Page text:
There is a FREE bonus feature of the full guided Toilet Meditation (with music and breathtaking cinematography) included along with the “Creating Pelvic Floor Health with PhysioYoga” practice sessions which consist of a combination of physical therapy based exercises and yoga methods targeted to optimize pelvic floor health. I also have a free brief segment of the meditation on my YouTube channel.
**This article and any video links are not meant to diagnose, treat, or act as medical advice. Please consult your health care provider for clearance and guidance before following or participating in these activities.**
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Shelly Prosko, Physical Therapist, Professional Yoga Therapist, and Pilates instructor, is a highly respected pioneer in the area of PhysioYoga Therapy, a combination of Physical Therapy & Medical Therapeutic Yoga. She received her Physical Therapy degree at the University of Saskatchewan, Canada, her Medical Therapeutic Yoga training through Professional Yoga Therapy Institute, and her Pain Care Yoga training through Life is Now.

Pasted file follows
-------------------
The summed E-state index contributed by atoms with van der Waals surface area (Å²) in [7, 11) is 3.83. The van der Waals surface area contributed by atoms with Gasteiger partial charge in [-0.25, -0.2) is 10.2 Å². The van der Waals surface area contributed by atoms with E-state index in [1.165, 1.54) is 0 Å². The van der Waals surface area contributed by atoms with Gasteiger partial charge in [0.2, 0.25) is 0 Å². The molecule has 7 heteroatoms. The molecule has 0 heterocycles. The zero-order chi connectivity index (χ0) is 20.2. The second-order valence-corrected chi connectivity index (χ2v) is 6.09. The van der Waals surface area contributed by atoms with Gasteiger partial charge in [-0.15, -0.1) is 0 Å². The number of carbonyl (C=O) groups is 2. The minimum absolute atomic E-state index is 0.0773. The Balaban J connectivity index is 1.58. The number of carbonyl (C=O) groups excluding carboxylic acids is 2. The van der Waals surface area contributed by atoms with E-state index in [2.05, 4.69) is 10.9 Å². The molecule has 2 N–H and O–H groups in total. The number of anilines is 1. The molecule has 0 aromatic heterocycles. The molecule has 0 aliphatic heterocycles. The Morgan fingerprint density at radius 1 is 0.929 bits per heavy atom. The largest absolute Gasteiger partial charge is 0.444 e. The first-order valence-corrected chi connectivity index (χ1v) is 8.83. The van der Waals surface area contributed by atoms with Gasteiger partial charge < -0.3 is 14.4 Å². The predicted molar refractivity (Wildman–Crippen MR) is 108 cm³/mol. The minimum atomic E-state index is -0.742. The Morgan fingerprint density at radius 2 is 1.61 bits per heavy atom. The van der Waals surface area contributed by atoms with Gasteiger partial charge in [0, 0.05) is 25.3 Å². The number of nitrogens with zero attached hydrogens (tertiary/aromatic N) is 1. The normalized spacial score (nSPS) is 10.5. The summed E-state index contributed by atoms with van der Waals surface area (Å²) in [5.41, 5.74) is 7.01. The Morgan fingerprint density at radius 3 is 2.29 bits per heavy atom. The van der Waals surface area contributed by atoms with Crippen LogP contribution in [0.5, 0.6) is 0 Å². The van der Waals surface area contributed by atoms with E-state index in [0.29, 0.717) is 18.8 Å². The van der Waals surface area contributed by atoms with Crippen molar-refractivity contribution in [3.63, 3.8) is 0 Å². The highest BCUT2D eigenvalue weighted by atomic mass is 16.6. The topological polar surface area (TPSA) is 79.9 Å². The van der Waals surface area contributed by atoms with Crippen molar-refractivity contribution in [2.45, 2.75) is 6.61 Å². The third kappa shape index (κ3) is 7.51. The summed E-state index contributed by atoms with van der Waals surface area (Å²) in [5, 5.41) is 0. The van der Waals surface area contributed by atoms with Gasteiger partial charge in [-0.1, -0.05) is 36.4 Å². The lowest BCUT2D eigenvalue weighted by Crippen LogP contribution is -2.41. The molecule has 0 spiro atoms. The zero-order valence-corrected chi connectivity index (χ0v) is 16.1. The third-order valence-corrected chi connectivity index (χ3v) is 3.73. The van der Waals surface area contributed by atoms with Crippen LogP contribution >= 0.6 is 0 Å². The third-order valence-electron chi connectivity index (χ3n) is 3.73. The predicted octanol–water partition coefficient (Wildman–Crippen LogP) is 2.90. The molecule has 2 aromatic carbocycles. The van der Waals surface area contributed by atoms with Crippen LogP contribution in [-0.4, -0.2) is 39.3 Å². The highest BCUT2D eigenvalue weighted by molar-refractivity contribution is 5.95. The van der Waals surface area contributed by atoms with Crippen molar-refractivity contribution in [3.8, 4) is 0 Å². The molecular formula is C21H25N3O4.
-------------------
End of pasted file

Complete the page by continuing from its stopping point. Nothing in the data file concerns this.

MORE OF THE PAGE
Since 1998, Shelly has been integrating yoga into her physical therapy treatments in order to promote optimal healing for people suffering from a variety of conditions including pelvic health issues and persistent pain conditions. She is also passionate about helping health practitioners prevent burnout and compassion fatigue by cultivating compassionate care for themselves and their patients through yoga methods and philosophy.
Shelly’s PhysioYoga courses have been well received by physical therapists and other healthcare providers, yoga therapists/teachers, and students of all levels. Her mission is to educate, inspire and empower people to create and sustain health by authentically sharing her work as she travels internationally offering courses, teaching at medical colleges and yoga therapy schools, and presenting at numerous conferences.
Shelly has a unique ability of sharing her passion of integrating the art and science of yoga and physical therapy in an engaging and valuable way. Participants of her offerings express feeling inspired and empowered with a sense of joy, gratitude, love and authenticity.
For more information please visit www.physioyoga.ca